View post tag: Navy View post tag: Homeport Industry news Back to overview,Home naval-today VIDEO: PCU Arlington Docks in Norfolk Homeport for First Time View post tag: Naval View post tag: Norfolk View post tag: docks View post tag: time Precommissioning Unit Arlington (LPD 24) arrived in her Norfolk homeport March 22, in advance of an April 6, commissioning.A special salute by more than 30 Arlington County, Va., and Pentagon first responders welcomed the crew of the multi-mission, amphibious ship as she pulled in pierside.Alongside Sailors’ family and friends were members of the ship’s namesake Police Department, Fire Department and other emergency services personnel who were the initial responders at the Pentagon immediately following the 9-11 attack.The ship was named in remembrance of the 184 heroes and victims who died that morning in Arlington. “I look forward to boarding the ship I have heard so much about and knowing what it represents,” said Arlington County Police Department Capt. Kevin Reardon, also a member of the commissioning committee.Arlington crewmembers met Reardon and other first responders at the ship’s christening two years ago and again during the 10th anniversary of 9-11 in Washington, D.C. After pulling in, they welcomed these heroes aboard, to see their new ship. “The first responders have been tremendously supportive throughout the last two years,” said the ship’s Commanding Officer, Cmdr. Darren Nelson. “To be able to present to them their ship is an awesome occasion. For many Sailors, this is a very emotional event.”Arlington is the second of three ships named in remembrance of 9-11. The first, USS New York (LPD 21), was commissioned in her namesake city in November 2009, and completed a nine-month deployment last December.Precommissioning Unit Somerset (LPD 25), which honors the passengers of United Airlines Flight 93, who were killed when the plane crashed in Somerset County, Penn., is under construction in New Orleans’ Avondale shipyard.The newest addition to the fleet, Arlington and its crew are a tangible tribute to honor the victims, heroes, and survivors. Her strength and fortitude are not only reflected in the ship’s crest and motto, but in the fact that her crew of 400 Sailors and Marines have worked diligently to ensure she is ready to execute the mission of the Navy, representing America – and Arlington County, around the world.Although this is the first time for the ship at her homeport, many of the ship’s crew will be returning to Norfolk, having spent months – and in some cases years – in Pascagoula, Miss., where the amphibious transport dock ship has been under construction at Huntington Ingalls Industries’ shipyard since the keel was laid in December 2008.Hundreds of family members were waiting at Naval Station Norfolk’s Pier 14 when the ship pulled in.“This homecoming’s going to be so special to us,” said Command Ombudsman Marcia Hovey, “knowing all the hours of work and training, and the months and years of separation all of our Sailors and Marines have put into making her the best ship she can be.”Already developing a strong reputation for top-notch performance, the hard work and dedication of the crew was made evident when they aced Crew Certification Phase II, Light-Off Assessment and Antiterrorism Basic Phase Verification, scoring significantly higher than the fleet averages.Last year, Arlington Sailors performed more than 4,800 hours of community service, topping 56 Navy commands to earn the Commander, Navy Region Middle Atlantic Community Service of the Year Award.“The crew is performing beyond my greatest expectations,” Nelson said. “It’s great seeing a new crew learning their jobs quickly and then performing those jobs to the highest standards by taking ownership of their ship right from the start.”A new chapter for the ship and her crew will begin with an April 6 commissioning ceremony at Naval Station, Norfolk. The eighth in the San Antonio class of ships, Arlington is designed to be the most survivable amphibious vessel ever put to sea. The ship combines 21st century amphibious shipbuilding and warfighting technologies to support current and future Marine Corps aircraft and landing craft, and will be capable of taking nearly 1,200 Sailors and Marines into harm’s way.[mappress]Naval Today Staff, March 27, 2013; Image: US Navy View post tag: Arlington Share this article View post tag: News by topic View post tag: first View post tag: US VIDEO: PCU Arlington Docks in Norfolk Homeport for First Time View post tag: PCU March 27, 2013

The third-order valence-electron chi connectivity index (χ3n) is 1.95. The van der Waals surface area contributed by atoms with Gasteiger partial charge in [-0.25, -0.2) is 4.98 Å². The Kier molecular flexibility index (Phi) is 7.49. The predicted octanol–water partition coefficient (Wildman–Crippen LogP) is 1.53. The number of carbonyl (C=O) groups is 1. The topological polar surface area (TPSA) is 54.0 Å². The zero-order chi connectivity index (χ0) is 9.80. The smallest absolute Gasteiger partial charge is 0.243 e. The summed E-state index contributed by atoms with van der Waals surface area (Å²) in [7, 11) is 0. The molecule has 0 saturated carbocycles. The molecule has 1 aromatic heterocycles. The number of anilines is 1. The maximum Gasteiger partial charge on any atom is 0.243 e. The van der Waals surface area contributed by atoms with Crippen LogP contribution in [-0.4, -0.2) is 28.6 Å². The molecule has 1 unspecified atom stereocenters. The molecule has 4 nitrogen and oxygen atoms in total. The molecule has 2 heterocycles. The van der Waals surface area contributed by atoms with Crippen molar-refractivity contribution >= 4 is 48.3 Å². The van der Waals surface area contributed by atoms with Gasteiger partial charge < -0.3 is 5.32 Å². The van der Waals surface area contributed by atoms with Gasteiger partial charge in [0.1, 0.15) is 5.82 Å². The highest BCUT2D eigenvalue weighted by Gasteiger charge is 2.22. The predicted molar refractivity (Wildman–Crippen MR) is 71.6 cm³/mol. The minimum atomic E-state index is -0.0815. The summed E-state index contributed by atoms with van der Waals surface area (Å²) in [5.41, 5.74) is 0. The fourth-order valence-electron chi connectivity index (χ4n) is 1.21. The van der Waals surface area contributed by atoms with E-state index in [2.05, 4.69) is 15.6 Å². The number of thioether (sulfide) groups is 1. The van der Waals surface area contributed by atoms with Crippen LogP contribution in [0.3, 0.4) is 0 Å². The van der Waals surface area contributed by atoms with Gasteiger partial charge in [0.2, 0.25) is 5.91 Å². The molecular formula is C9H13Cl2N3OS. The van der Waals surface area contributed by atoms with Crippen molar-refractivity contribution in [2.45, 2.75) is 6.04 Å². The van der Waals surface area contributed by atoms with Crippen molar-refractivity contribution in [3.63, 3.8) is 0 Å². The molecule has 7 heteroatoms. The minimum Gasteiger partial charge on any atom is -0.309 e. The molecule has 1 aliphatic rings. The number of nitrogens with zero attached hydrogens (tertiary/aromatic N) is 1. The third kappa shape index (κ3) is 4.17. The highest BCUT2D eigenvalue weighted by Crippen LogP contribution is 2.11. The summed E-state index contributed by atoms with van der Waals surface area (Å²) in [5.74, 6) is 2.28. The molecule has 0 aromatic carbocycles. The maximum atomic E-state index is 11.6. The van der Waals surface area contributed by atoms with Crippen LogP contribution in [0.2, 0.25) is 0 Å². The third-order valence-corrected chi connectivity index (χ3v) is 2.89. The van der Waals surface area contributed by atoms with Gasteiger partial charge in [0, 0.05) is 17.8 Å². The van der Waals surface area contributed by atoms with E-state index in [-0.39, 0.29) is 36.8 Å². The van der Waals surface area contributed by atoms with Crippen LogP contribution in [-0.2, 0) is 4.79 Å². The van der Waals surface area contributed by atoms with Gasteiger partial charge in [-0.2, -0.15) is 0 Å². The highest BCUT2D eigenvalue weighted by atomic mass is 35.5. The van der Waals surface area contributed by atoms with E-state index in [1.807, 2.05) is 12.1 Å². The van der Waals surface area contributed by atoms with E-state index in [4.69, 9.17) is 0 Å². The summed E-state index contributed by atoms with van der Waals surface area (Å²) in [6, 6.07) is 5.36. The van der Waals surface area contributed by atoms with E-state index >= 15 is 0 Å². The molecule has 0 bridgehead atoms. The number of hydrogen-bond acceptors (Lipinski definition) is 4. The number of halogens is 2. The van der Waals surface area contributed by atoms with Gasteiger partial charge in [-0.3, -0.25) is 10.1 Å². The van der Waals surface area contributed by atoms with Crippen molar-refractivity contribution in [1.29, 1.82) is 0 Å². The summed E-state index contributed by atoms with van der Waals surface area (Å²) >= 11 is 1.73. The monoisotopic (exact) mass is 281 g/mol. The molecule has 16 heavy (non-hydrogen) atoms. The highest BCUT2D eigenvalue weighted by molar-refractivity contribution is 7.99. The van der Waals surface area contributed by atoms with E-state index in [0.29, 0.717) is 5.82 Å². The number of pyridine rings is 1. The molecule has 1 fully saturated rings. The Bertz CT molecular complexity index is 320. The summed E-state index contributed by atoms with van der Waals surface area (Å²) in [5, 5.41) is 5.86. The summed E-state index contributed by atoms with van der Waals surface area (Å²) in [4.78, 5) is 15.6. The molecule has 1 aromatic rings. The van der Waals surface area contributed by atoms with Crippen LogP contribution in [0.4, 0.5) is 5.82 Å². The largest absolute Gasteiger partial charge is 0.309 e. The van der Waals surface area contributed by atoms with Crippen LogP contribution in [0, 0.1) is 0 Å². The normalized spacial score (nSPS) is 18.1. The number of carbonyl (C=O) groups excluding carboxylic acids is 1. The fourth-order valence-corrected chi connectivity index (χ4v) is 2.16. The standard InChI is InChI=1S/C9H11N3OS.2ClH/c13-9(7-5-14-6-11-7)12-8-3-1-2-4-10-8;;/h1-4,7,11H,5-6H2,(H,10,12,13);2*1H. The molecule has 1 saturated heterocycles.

Australia seeking to maximize local industry content in defense projects View post tag: Royal Australian Navy Authorities Back to overview,Home naval-today Australia seeking to maximize local industry content in defense projects Share this article The Australian government is changing its tendering process in an effort to increase the involvement of Australian companies in defense projects.“We are changing the process companies undergo when responding to tenders for defence equipment,” Minister for Defence Industry Christopher Pyne said announcing the changes.“The Australian Industry Capability Plan Template has been strengthened in line with Government’s defence industry policy of maximising Australian industry involvement in meeting Australia’s defense capability goals, creating thousands of long-term jobs across the country and economic growth.Under the new plan, defense companies will have to outline how and where they will involve Australian industry, before their bid is even considered.The minister said changes have been made to explicitly address the tenderer’s strategy for maximising Australian industry involvement, maximised inclusion and evidence of having positively engaged Australian small to medium enterprises and indigenous business enterprises”We have already used the new template in our Offshore Patrol Vessel and Future Frigate requests for tender and are now rolling it out across all relevant materiel procurements,” Pyne said.Minister Pyne said this improved approach to Australian industry content is aligned with the 2016 Defence White Paper, the Integrated Investment Program and the Defence Industry Policy Statem June 29, 2017